Also ordinary is gas mileage measured at 19 mpg city and 25 highway for the 4-banger and 16/23 for the front-wheel drive V-6 model and 15/22 for the all-wheel drive version.
The V-6 we tested had more than adequate power to successfully navigate highways and interstates under a full load. We drove a 4-cylinder during a media program before the actual public launch and we think it would be satisfactory for the owner who doesn't carry more than a couple of people and a minimum amount of cargo.
We would recommend an extensive test drive before purchasing the slightly cheaper and slightly more fuel-efficient four. As a matter of choice we would opt for the V-6; however, there’s a $3,000 difference between the base SE, the only trim level with the smaller engine and the front-wheel drive mid-level SXT, $19,985 vs. $22,985. That might be enough incentive to go with the base vehicle.
While the Journey is commendably quiet inside at all speeds, the V-6 under hard acceleration is somewhat noisy compared to Japanese counterparts. But we could live with it.
All-in-all the handling characteristics were pretty good with a nice feel and no ugly surprises. Journey was firm but compliant so the ride was a plus. No excess bounces and bumps and a good road feel that provided a confident drive experience.
Also rather average is the dashboard that features a lot of hard plastics and a rather plain design. And while we applaud the great audio readout provided by the optional navigation screen, we have seldom encountered a radio with more look-alike buttons.
If you haven’t reached a comfortable familiarity with the myriad of switches and buttons, we advise not trying to perform a function while driving.
Never-the-less we weren’t off-put by the dashboard’s overall look, and the cool gauge package more than satisfied our sensibilities.
There is the requisite amount of standard equipment on the base 20 grand Journey. And there are numerous upgrades available in the SXT and the top-of-the-line RT including 19-inch wheels, navigation, premium audio, and rear entertainment. In our opinion the rear entertainment is a must if you have younger children or grand children.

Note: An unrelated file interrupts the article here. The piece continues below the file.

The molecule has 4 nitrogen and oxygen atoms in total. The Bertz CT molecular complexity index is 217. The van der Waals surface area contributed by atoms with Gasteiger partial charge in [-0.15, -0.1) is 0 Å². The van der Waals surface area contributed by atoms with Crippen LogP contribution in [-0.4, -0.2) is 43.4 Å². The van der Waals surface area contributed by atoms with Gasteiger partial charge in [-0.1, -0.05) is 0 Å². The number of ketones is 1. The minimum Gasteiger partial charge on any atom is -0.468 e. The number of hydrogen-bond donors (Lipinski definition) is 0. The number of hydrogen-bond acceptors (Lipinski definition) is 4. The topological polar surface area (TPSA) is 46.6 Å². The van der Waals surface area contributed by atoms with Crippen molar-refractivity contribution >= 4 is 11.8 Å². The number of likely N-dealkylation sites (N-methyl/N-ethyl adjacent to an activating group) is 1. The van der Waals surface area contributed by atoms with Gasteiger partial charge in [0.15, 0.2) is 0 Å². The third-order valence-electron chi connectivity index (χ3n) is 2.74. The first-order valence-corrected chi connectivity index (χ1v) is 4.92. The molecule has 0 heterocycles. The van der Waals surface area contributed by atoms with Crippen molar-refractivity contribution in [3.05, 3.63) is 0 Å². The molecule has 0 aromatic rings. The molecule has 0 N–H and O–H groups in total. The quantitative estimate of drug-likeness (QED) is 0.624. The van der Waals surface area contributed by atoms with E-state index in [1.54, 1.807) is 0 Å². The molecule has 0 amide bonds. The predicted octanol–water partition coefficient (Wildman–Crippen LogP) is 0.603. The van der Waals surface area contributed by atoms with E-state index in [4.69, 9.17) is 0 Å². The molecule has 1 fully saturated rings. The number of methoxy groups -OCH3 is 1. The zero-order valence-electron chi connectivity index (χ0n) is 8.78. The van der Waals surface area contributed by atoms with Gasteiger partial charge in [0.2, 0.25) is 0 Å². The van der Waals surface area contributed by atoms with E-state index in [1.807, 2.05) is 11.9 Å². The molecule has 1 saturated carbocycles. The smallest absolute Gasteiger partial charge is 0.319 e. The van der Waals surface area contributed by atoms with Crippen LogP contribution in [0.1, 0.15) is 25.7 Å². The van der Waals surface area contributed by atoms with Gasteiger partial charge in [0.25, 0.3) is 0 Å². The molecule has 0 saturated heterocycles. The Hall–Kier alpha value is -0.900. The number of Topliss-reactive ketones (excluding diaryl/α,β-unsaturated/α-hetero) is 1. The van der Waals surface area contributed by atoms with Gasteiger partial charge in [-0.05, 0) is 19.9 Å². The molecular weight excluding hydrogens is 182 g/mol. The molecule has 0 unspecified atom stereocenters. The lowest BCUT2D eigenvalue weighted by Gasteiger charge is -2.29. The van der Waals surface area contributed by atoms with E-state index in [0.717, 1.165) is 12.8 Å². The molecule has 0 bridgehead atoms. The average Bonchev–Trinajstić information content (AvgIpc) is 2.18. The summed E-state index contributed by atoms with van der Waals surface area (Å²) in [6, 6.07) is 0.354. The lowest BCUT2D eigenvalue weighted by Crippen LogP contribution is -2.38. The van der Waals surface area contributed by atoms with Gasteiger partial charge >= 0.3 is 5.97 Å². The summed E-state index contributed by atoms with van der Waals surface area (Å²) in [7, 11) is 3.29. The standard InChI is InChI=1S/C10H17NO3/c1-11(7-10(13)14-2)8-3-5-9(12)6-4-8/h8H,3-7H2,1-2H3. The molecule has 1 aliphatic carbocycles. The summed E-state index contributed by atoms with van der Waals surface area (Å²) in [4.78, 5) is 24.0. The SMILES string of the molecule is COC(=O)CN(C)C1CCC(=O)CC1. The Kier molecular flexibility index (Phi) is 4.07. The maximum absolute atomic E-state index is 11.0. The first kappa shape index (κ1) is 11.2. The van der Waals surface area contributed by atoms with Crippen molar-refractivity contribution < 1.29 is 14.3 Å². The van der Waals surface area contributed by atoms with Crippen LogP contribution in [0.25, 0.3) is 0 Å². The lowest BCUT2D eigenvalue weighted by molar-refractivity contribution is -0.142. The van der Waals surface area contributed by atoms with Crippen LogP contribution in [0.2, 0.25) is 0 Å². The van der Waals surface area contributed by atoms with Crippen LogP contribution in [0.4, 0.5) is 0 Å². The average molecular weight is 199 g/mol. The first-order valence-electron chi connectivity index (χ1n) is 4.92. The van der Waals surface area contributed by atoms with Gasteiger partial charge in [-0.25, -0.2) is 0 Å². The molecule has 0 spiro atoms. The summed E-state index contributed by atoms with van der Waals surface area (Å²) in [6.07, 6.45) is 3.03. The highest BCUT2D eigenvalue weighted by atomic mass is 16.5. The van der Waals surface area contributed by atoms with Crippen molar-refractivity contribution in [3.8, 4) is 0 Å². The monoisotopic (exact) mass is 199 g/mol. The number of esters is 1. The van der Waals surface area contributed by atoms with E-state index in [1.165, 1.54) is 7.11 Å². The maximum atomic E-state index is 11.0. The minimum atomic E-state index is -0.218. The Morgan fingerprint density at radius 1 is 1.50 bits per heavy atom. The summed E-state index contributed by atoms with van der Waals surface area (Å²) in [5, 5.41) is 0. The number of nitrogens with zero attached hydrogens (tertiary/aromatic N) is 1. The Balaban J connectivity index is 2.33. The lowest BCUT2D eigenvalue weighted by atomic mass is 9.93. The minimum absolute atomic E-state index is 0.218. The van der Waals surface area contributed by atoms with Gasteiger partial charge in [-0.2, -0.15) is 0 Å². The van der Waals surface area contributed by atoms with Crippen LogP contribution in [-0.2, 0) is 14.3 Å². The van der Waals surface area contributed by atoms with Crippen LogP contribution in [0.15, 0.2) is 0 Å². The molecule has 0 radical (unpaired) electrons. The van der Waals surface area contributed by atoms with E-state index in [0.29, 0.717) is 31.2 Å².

Standard equipment across the lineup includes front side-airbags, side-curtain airbags for the second and third rows, stability control, tire pressure monitoring, tilt-telescoping steering wheel, air conditioning, power windows and locks, all the aforementioned storage bins, and an audio system with six-disc changer, six speakers and auxiliary MP3 input.
All-wheel drive is available on SXT and RT for about $1,500. The SXT starts at $22,985 and the R/T begins at $26,545.
Our test vehicle was a front-drive SXT with a few extras including navigation with backup camera, the 368-watt sound system and 19-inch chrome wheels. Bottom line was $27,895.
We think the 2009 Journey is a worthy contender in the mid-sized crossover segment with loads of useable features inside.
Base price, $19,985; as driven, $27,895
Engine: 3.5-liter V-6
Horsepower: 235 @ 6,400 rpm
Torque: 232 foot-pounds @ 4,000 rpm
Drive: front wheel
Transmission: 5-speed automatic
Wheelbase: 113.8 inches
Length: 192.4 inches
Curb weight: 4,001 pounds
Turning circle: 38.5 feet
Towing capacity: 3,500 pounds
Luggage capacity: 39.6 cubic feet
Cargo capacity: 68 cubic feet
Fuel capacity: 20.5 gallons (regular)
EPA rating: 23 mpg highway, 16 city
0-60: 8 seconds (Road & Track)
Also consider: Toyota Highlander, Ford Taurus X, Honda Pilot
• Interior well supplied with useable features.
• Relatively inexpensive in base trim.
• Dashboard adorned with acres of hard plastics
• Disappointing gas mileage